Marks and Spencer Brown Seeded Bread: 28.5 / 50
Despite great first impressions, thick slices of soft looking brown bread, it was found to be cloying with a too strong poppy seed aftertaste. As toast it was better with a good dry texture and not too sweet. At 23p a slice, its quite expensive and oddly for the brand uses colourings.
Tesco Brown Sliced Bread : 29 / 50
Looked like vintage style shop bought melba toast after toasting. Bread tasted chewy and sweet, and even sweeter on toasting. The texture was flat and the crust looked painted on. Overall looked rather synthetic. Third cheapest at 16p per slice, it surprisingly ranked highest on the ingredients analysis – using no additives, grape, apple and pear juice concentrates and no flavourings or colourings. Whilst the taste scores were very low, the ingredients and value for money raise this breads overall ranking.
Newburn Bakehouse Seeded Brown Bread : 30/50
This bread looked fragile and then disintegrated when spread with room temperature butter and there wasn’t much hope of it making a sandwich. However as toast it felt more robust and would hold a wet topping of baked beans well for example. At 18.7p per slice it was towards the top of the costs, however slices are significantly bigger than others. Use of a couple of stabilisers and preservatives and flavourings makes for a lower overall placement.
Waitrose Brown Sliced Bread – 32 / 50
Tiny slices of bread that were rather bland, with a sweet aftertaste. Much better as bread, as the toast goes rock hard on cooling. At 17p per slice, for such small slices it represents middle of the road value for money. Clean ingredients declarations raise the score of this old school style gluten free bread to average.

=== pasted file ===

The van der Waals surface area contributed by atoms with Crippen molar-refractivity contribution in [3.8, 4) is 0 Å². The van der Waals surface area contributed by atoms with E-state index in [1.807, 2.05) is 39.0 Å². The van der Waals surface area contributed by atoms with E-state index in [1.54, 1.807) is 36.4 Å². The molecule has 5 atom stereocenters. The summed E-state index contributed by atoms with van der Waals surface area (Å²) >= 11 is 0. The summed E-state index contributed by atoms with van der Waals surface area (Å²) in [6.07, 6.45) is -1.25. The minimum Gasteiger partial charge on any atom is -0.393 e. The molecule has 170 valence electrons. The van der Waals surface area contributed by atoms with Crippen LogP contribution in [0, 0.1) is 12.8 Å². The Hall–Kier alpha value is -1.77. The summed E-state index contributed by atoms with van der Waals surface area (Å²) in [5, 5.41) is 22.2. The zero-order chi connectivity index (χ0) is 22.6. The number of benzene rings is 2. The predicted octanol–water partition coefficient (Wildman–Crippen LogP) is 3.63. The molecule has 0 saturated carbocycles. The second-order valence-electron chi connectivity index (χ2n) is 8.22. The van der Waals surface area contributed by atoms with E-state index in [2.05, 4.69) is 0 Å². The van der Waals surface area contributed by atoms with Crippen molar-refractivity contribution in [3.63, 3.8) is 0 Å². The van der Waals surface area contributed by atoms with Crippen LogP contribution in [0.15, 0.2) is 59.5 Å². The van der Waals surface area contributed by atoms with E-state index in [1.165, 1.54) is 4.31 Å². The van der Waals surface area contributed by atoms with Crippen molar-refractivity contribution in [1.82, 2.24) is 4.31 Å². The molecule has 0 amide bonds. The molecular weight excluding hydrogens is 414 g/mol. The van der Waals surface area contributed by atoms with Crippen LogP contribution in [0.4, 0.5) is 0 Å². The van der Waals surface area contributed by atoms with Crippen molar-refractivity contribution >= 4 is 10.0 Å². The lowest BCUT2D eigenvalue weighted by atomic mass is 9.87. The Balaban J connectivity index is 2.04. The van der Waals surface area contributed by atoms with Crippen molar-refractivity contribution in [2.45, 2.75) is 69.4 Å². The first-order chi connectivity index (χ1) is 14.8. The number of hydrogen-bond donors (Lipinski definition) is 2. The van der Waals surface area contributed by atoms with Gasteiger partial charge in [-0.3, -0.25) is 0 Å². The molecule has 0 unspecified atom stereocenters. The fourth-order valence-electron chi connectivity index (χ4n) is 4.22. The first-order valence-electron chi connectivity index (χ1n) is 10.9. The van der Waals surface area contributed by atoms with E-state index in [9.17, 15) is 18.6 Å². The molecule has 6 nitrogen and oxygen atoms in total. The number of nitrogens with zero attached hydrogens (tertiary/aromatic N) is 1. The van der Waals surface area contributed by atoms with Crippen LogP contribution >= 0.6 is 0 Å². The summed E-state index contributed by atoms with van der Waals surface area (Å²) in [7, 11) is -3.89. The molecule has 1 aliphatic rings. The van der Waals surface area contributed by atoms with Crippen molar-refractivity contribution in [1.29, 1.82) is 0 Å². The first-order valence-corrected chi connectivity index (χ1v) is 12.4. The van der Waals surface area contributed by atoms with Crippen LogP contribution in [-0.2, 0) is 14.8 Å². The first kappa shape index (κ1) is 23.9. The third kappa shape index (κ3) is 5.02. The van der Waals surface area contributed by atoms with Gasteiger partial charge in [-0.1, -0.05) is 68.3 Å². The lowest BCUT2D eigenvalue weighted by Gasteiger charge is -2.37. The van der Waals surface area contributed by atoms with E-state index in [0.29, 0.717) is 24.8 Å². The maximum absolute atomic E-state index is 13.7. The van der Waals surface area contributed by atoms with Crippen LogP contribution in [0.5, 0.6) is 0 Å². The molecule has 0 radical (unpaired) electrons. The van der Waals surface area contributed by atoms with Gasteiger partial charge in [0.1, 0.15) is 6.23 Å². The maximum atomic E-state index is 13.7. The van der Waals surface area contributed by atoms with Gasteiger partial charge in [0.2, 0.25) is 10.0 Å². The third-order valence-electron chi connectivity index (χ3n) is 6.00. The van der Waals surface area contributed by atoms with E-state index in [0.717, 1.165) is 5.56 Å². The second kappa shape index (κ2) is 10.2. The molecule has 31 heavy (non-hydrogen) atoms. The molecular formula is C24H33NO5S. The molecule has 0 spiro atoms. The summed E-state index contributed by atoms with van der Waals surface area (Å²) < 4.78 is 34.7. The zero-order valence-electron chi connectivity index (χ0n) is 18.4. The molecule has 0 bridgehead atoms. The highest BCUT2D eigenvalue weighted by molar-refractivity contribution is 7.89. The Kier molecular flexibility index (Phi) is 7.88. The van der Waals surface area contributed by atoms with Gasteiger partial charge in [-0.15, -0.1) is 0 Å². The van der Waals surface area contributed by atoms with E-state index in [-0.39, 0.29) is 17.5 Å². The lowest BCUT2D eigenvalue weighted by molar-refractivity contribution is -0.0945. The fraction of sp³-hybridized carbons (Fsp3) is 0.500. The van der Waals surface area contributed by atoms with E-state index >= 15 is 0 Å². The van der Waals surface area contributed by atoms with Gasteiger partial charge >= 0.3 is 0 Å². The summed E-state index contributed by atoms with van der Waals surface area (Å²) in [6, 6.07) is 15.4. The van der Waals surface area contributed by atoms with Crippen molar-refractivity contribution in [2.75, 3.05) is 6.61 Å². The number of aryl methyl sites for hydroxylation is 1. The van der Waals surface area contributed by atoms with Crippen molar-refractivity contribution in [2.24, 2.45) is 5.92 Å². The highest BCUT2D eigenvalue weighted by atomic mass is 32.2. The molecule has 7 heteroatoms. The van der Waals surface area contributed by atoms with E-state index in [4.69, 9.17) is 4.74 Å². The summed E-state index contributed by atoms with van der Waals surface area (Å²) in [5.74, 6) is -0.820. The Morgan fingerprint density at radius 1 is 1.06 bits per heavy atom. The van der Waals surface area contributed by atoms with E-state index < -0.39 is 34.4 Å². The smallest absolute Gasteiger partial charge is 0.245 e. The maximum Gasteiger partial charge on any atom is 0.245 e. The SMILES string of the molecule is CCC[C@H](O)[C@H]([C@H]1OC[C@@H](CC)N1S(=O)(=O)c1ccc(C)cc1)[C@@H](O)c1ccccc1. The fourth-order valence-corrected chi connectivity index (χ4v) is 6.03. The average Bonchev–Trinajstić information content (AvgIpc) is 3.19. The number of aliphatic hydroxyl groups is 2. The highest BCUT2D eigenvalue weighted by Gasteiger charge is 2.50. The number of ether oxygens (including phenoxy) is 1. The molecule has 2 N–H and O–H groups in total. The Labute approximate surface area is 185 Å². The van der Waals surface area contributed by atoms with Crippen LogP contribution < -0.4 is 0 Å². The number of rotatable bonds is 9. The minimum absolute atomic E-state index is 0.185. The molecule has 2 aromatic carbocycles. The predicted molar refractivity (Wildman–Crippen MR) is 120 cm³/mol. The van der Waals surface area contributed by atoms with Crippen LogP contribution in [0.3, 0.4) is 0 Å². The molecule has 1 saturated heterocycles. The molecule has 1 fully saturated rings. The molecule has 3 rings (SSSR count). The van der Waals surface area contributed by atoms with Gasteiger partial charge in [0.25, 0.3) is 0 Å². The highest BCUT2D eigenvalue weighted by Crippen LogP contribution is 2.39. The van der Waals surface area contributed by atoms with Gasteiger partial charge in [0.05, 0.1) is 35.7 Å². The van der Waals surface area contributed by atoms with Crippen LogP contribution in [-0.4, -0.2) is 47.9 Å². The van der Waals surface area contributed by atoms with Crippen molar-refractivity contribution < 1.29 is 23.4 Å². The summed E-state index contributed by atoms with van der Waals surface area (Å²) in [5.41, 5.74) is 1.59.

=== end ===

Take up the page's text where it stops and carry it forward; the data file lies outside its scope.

Genius Brown Sliced Bread – 32 / 50
Sweet and cakey this represented another ‘old school’ gluten free bread. No real flavour, the sample was better as bread than toast, especially as it was not crumbly. Average in price, use of flavourings and stabilisers makes this a middle of the road bread.
Asda Brown Sliced Bread – 37.5
Surprising the panel, this bread was tasty and had a good, non crumbly texture. Good as bread and toast which many of the samples were not, the small slice size was overlooked as it tasted so more-ish. At 14.2p per slice it presents great value for money, taste and a clean ingredients list. However, we suspect its tastier as it is 5g of fat higher than most of the other breads, therefore tastier?
Sainsbury’s Seeded Brown Loaf – 39.5
Free From Foods Award winning loaf, wins this taste test hands down. A bread that would contain a sandwich filling without falling apart, this tasted good, not too seedy and more-ish (possibly attributed to a higher fat content too, like Asda’s). At just 13p per slice and no nasties it represents not just great value, but also great taste, even though the slices are small.